Craig & Joy Johnson shared their Birds, Backyard Habitat and Beyond DVD during the June class. The Audubon Society of Whidbey Island awarded them an Excellence Award in 2012 for this DVD. The Johnson’s are co-authors of several Pacific Northwest photographic bird books and two illustrated children’s books. Check them out at:

Vanessa Gardner Nagel, APLD, NCIDQ, Nationally-Certified Designer, Author and Lecturer shared her passion at our July class for sustainable landscaping with design ideas for replacing all or part of our lawns with grasses. Part of this paradigm shift from lawns to native and ornamental grasses retrains our brains to see that green, manicured lawns are boringly monoculture, expensive to maintain with chemicals and water, and lack value for wildlife. As a number of participants stated, “it’s okay to have clover in your grass, bees love it!”
Check out Vanessa’s website for more information on wildlife friendly landscaping, and listing of her books on landscape design:

Find us: and Facebook
Contact us at: (360) 737.1160, or PO Box 763, Battleground, WA 98606

We are an all-volunteer, 501(c)(3) organization. Donations are appreciated!

Wildlife Botanical Gardens Newsletter

Spring 2014

Successful Sale!

Our Bare Root Trees, Shrubs & Perennials Fundraiser Sale raised over $14,000, more than we’ve raised since 2008! Thank you, NatureScaping members for your donations of plants and time. We have many new volunteers, members and customers through the efforts of everyone; but in particular, Holly Stept, Event Coordinator. Holly organized the sale set-up, volunteer assignments, and advertising through social media. She and her husband, Jake, and 3 year old son, Wyatt, even walked through neighborhoods distributing our sale flyers. Many Board members and Garden Coordinators put their heart and soul into the sale through many hours of planning and organizing, then worked both weekends.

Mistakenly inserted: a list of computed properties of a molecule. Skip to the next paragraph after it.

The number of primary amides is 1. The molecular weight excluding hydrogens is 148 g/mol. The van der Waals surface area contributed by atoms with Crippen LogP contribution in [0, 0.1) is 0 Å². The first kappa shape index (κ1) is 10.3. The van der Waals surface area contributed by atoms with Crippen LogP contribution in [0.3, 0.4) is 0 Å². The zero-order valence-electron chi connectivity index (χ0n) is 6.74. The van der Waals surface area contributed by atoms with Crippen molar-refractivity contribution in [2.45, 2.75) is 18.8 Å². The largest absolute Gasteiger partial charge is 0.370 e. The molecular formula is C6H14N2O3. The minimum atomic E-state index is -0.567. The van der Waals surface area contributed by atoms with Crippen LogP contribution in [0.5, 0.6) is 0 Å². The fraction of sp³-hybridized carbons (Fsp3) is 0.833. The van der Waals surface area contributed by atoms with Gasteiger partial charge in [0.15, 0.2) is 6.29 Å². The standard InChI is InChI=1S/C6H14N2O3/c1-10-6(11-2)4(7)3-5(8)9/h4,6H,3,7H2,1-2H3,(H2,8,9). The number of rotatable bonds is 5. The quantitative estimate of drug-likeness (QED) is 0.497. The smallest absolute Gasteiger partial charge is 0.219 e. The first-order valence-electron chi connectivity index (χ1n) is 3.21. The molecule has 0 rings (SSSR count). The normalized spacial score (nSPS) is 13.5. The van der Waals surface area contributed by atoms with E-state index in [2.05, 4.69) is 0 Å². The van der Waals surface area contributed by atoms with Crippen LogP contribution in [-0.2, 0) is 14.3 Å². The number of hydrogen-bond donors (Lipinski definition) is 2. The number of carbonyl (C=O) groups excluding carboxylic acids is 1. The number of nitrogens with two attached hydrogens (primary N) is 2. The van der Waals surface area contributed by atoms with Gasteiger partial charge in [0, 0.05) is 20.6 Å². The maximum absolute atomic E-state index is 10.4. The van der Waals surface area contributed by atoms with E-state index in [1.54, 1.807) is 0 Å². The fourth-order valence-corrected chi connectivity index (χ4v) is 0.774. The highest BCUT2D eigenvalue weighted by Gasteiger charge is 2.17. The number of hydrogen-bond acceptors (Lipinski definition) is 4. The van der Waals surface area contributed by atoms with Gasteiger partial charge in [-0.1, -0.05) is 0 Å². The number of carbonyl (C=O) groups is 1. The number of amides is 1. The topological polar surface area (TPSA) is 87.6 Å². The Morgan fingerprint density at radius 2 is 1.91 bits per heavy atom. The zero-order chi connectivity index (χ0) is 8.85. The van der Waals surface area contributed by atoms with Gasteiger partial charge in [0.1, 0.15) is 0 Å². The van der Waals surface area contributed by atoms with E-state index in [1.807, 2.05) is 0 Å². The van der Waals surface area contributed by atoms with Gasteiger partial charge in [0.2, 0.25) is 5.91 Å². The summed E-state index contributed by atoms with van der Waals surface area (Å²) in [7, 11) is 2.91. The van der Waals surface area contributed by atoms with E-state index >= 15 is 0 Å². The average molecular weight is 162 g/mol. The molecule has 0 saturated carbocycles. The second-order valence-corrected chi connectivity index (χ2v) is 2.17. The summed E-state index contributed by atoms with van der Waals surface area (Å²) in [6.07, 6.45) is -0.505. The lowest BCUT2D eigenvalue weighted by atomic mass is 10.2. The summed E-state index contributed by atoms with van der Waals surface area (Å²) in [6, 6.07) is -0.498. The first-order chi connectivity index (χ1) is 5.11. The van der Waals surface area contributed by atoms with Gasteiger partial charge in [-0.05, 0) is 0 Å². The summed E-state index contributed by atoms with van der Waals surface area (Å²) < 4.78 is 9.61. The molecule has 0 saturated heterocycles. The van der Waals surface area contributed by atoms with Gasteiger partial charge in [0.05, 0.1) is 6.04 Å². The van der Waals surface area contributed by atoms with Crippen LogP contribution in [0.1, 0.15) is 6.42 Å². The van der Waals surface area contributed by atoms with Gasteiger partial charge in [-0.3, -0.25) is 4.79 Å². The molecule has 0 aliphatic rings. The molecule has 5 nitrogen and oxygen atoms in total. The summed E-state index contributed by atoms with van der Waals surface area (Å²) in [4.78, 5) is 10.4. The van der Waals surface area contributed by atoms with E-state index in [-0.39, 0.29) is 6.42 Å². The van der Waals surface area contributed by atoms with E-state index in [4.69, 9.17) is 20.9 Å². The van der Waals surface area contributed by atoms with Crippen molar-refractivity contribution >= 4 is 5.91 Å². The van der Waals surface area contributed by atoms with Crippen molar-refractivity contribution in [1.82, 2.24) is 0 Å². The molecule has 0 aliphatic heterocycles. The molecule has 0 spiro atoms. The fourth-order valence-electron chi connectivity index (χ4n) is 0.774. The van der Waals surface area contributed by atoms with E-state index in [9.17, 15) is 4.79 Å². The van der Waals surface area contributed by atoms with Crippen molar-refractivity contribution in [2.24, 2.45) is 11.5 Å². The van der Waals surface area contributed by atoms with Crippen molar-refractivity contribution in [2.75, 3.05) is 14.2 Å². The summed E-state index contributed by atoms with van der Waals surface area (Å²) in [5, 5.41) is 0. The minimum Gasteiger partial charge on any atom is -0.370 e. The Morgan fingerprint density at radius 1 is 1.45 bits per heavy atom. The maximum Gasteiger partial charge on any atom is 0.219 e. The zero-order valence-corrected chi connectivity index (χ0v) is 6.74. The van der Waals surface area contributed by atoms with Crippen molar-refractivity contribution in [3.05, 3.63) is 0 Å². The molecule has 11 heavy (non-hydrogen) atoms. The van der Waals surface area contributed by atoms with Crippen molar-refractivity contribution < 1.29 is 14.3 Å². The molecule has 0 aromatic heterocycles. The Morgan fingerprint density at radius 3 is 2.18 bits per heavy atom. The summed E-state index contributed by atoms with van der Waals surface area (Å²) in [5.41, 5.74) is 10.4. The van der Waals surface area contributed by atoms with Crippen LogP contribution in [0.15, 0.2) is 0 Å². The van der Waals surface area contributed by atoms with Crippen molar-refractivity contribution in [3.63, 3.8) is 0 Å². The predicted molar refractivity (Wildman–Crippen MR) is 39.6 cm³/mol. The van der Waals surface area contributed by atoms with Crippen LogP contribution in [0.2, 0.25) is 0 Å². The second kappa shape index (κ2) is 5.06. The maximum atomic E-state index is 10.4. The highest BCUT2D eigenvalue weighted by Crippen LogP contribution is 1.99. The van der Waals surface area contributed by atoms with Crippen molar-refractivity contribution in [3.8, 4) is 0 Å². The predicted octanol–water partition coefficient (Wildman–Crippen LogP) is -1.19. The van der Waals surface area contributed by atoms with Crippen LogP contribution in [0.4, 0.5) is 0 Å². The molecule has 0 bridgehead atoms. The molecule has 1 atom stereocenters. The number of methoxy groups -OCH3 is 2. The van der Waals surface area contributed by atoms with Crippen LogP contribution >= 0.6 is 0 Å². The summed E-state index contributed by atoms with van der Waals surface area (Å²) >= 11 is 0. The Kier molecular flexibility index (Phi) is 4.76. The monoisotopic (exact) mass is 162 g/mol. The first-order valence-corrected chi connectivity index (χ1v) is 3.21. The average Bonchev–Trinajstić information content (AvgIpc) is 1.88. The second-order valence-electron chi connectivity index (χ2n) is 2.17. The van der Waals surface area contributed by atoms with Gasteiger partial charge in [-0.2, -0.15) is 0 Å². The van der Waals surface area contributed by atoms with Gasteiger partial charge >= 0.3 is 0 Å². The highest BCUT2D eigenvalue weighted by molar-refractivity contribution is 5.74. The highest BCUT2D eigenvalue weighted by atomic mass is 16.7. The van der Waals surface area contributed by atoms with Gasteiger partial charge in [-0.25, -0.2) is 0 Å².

Now onto enjoying our membership benefits! Our May, June and July classes promise much education on landscaping for wildlife. Our 2nd annual “Art in the Gardens” is July 13th. Master Composter/Recyclers is teaching two classes this summer at the Compost site. Check out the listing of upcoming classes and events on our website. Hope to see you this year at a class, or in the Wildlife Botanical Gardens!
Meredith Hardin, President

P.S. Consider signing up your Fred Meyer Rewards Card to their Community Rewards Program at Select NatureScaping of SW WA and Fred Meyer will donate to us. You still earn your rewards.

Featured Spring Flowering Shrub
Golden Current (Ribes aureum)

In early May in the Flying Flowers Garden – Ribes aureum yellow flowers exude an intoxicating, spicy fragrance. The flowers will turn into gold-colored, edible fruit.
Uses: Golden currant is widely planted for wildlife habitat, hedges, windbreaks and in conservation and landscape plantings. The berries are used for jam and jelly production. Pheasants, grouse, jays, robins, thrushes, and orioles eat the berries. Deer and elk browse the twigs and leaves.

written by Terry Covington

Join me in the Entrance Garden for lunch.
We shall dine on Golden Oregano
and Lingonberries. The Jolly Bee
Hardy Geranium will bemuse us with its name. Freckles Violets and Zebra Iris
will provide patterns for our delight.
Jerusalem Sage will lend us his wisdom.

The trees are blue here — Colorado Spruce
and California Lilac. Johnson’s Blue
Hardy Geraniums spread their cheer,
and Columbine in every color of the rainbow. For dessert, we shall sit